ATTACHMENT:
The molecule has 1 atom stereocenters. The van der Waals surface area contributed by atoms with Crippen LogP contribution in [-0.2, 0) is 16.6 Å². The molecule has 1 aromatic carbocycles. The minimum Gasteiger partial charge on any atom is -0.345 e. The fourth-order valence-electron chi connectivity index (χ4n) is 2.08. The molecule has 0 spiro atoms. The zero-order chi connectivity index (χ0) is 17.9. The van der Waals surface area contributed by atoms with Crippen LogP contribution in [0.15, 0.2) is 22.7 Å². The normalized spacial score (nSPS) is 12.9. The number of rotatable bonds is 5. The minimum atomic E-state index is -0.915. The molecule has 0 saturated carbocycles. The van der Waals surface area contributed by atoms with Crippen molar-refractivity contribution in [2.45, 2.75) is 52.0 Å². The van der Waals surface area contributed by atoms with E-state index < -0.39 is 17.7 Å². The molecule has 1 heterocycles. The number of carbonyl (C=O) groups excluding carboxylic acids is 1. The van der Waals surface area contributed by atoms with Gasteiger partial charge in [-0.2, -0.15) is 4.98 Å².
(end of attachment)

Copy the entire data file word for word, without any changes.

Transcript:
The molecule has 1 atom stereocenters. The van der Waals surface area contributed by atoms with Crippen LogP contribution in [-0.2, 0) is 16.6 Å². The molecule has 1 aromatic carbocycles. The minimum Gasteiger partial charge on any atom is -0.345 e. The fourth-order valence-electron chi connectivity index (χ4n) is 2.08. The molecule has 0 spiro atoms. The zero-order chi connectivity index (χ0) is 17.9. The van der Waals surface area contributed by atoms with Crippen LogP contribution in [0.15, 0.2) is 22.7 Å². The normalized spacial score (nSPS) is 12.9. The number of rotatable bonds is 5. The minimum atomic E-state index is -0.915. The molecule has 0 saturated carbocycles. The van der Waals surface area contributed by atoms with Crippen molar-refractivity contribution in [2.45, 2.75) is 52.0 Å². The van der Waals surface area contributed by atoms with E-state index < -0.39 is 17.7 Å². The molecule has 1 heterocycles. The number of carbonyl (C=O) groups excluding carboxylic acids is 1. The van der Waals surface area contributed by atoms with Gasteiger partial charge in [-0.2, -0.15) is 4.98 Å².